a mom’s ache
I stubbed my little toe the other week. It broke. It broke in that kind of blood blister-purple-yellow-green-red polka dot kind of way. I wore my crocs everywhere for ten days as I limped from place to place and desperately tried to dodge smashing blows from other people’s feet, namely feet the size of scurrying mice.
Even now, after the multi-stage bruises have faded, my little toe still aches from time to time.
I’ve restubbed it a few times here and there, each time with a mental scream of panic over how bad it would be to re-break that teeny bone.
I’ll bring this little pity-party anecdote into some kind of context, I promise. Bear with me on this one.
I dropped Little Friend off at preschool minutes ago. I should say I peeled Little Friend off at preschool minutes ago. She was that kid who suction-cupped to her mother’s tree trunk of a thigh until the teacher gained a sloth-child around the neck when the mother left. Little Friend’s not a crier or screamer. I’d call her a “brave griever.”
Last night my brave griever was climbing everywhere she shouldn’t on a chair. Moves which ultimately ended in a spectacular tumbling display as she toppled over the arm of the chair to wedge between chair wall and radiator. I braced for the gasp-wail-scream scenario. It didn’t come. Instead, from the vicinity of the chair leg, I heard, “That was just my trick.” The last word trailed off into a tightly stoppered bottle of tears. Then Little Friend collected herself from the floor and shuffled behind the chair, stuck her nose in the wall’s corner, and silently communed with her fear, surprise, and bruised ego.
So this morning, the brave griever peeled away from me with clenched jaw, white knuckles, and a mute appeal in her blue eyes: “Stay Mama, stay.” I have a dull ache in my own heart from leaving her. It’s easy to see why–no mom wants to see her kid in pain.
When I pick her up from school, her pain will be nowhere in the picture. She’ll come flying to the door with a teacher trailing bearing various crafts, back packs, and half-munched snacks. She’ll be grinning, calling “Mama.” She’ll fling her body against mine in an all-heart hug that will knock me back on my heels. She’ll laugh, giggle, chortle, shout, and race back and forth along the hallway with her equally excited preschool cohorts. She’ll grab her craft and stuff it in my face, “See what I made you? It’s a craft!” She’ll dance and cavort through the door as she yells, “Bye! Thank you!” over her shoulder to her teachers.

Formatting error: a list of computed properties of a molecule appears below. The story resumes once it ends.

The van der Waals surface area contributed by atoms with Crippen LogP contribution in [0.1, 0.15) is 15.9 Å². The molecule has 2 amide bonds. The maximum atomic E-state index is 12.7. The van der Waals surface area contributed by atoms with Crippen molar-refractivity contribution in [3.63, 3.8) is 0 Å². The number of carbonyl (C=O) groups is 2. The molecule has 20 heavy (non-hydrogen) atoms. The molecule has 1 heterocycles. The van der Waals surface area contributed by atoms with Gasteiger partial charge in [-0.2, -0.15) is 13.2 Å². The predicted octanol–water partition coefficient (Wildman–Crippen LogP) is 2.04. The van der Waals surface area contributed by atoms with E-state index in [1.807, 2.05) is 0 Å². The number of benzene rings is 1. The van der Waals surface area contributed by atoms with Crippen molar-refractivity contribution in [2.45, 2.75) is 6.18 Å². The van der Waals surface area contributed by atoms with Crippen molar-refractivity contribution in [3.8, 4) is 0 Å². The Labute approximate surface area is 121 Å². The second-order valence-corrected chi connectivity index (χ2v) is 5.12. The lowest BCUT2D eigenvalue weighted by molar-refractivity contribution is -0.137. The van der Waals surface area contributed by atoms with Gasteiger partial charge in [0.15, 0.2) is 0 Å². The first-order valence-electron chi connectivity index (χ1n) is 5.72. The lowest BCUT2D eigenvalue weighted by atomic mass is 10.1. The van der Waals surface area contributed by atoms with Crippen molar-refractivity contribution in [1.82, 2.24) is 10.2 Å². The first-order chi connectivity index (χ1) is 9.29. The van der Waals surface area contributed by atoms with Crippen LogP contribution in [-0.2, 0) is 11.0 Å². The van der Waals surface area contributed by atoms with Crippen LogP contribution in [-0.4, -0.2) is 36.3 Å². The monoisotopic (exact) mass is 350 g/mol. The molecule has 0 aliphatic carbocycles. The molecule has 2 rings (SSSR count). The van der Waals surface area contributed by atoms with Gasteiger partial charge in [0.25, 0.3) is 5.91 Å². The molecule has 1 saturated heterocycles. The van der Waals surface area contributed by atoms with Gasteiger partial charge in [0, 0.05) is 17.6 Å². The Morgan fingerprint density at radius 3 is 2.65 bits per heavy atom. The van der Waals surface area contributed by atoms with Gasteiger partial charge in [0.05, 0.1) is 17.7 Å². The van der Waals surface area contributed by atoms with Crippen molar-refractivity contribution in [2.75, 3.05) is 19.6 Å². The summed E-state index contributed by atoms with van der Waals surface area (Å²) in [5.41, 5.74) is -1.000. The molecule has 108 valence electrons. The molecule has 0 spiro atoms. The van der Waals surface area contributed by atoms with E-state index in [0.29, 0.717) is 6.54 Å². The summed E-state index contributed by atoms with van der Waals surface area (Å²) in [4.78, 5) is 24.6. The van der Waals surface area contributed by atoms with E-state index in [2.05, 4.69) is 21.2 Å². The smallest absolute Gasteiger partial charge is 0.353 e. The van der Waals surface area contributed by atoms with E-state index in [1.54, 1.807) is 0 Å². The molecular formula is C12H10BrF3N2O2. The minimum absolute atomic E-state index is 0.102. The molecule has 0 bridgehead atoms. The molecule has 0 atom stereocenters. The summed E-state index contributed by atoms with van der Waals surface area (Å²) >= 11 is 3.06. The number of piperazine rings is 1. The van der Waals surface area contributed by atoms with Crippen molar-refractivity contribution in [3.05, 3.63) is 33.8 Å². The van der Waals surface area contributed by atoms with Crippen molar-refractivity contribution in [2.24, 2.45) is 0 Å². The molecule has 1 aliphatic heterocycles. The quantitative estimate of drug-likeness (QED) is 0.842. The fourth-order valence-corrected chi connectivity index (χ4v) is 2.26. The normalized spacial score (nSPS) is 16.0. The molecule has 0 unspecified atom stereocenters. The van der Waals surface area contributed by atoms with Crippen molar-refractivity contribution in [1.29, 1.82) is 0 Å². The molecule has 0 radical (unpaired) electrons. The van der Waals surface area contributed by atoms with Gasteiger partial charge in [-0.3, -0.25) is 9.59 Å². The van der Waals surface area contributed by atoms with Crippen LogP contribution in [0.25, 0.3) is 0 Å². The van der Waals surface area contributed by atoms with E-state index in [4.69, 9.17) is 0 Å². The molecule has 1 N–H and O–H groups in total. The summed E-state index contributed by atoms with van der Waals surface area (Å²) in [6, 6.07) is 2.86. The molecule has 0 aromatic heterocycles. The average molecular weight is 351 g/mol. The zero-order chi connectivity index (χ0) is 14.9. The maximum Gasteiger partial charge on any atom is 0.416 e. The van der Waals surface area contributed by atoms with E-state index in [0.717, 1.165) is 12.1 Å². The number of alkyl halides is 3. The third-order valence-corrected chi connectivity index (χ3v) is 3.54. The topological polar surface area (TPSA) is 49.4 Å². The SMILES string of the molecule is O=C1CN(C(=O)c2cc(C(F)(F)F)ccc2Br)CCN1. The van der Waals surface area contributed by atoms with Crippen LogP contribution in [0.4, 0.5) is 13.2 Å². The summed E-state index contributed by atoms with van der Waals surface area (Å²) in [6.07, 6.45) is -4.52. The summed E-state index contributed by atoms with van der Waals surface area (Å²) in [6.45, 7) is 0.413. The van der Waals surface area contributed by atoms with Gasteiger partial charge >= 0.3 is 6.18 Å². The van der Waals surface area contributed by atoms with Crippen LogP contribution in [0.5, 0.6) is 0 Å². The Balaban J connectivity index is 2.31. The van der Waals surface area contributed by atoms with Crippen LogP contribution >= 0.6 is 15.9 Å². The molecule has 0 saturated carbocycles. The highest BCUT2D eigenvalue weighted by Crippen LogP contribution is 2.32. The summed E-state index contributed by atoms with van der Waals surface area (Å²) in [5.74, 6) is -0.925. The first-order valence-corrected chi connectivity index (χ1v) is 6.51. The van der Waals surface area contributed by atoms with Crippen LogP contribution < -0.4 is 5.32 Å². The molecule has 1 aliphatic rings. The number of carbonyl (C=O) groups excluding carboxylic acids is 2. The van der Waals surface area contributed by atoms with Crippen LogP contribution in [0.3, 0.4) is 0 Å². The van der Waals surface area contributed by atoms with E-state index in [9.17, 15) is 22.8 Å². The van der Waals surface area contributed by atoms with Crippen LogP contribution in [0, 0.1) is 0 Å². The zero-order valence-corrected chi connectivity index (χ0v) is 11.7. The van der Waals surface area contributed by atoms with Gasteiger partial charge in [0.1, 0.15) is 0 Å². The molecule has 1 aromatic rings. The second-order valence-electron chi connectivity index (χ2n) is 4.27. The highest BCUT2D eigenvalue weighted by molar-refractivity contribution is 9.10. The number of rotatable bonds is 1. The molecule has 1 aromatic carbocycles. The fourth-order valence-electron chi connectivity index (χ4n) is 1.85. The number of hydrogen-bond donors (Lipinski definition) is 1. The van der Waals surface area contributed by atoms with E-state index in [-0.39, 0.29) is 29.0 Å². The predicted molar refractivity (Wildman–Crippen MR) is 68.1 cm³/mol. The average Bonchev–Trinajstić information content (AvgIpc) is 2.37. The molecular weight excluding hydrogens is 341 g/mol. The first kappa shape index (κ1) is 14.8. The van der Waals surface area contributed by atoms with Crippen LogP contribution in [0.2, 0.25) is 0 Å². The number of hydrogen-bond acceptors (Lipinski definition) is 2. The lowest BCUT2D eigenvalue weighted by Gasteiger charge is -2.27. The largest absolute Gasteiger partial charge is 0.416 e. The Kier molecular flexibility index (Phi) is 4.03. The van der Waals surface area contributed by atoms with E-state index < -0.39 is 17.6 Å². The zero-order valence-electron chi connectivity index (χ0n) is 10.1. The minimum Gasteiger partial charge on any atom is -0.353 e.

I’ll watch her joy, and my heart will ache anew. This time, with no threatened tears or parting in the picture, it’s not so easy to see why.
The first step of becoming a mother is stubbing your toe. (See? Told you I’d get back around to it.) Something in you breaks. It’s not an essential something. It’s not a something that changes how you look. Or a something that cripples permanently. It’s a something that might change how you act in small ways. It certainly changes how you feel. It’s a something that leaves behind a tender ache. An ache that can be triggered when you stub your heart against a child’s tear or smile of joy.
An ache that’s remembered when you watch feet whirl on pedals away from you along a sidewalk. An ache that’s felt keenly when you brush a sweaty, fevered brow at 4 am. An ache that hits you when you open a book of pictures and gaze not at the face you beheld yesterday but a face you remember memorizing once-upon-a-time. An ache that flares when she laugh-chokes under a barrage of her dad’s tickles.
The ache isn’t happy or sad. Motherhood is just a permanent weakness. A never-quite-healed injury. An injury that can sometimes barely be felt or that can be broken afresh with waves of agonizing pain. It’s the weakness that allows us to be ready to explode (when the carefully prepared meal gets rejected simply because it “smells funny”) and later that evening crumble with aching joy (upon seeing a cheek nestled in the crook of a vulnerable elbow on a pillow.)
Motherhood is a never-quite-healed injury that’s susceptible to all moods, emotions, and triggers. It’s no respecter of person, place, or thing. It’s a part of us we can never run away from, totally ignore, or fully heal. It’s a permanent weakness for that precious, breath-catching miracle of a child. We reference, in part, our mom-ache each and every time we say, “I love you.”
To become a successful mom, we have to learn to become brave grievers. We have to take the aches as they come, limp along as best we can, be wary of stubbing the toe on big things, and smile forward. That ache’s there to stay in one form or another.
What I can’t help is the mute appeal in my eyes as I watch Little Friend make her way into the world: “Stay Little Friend. Stay.”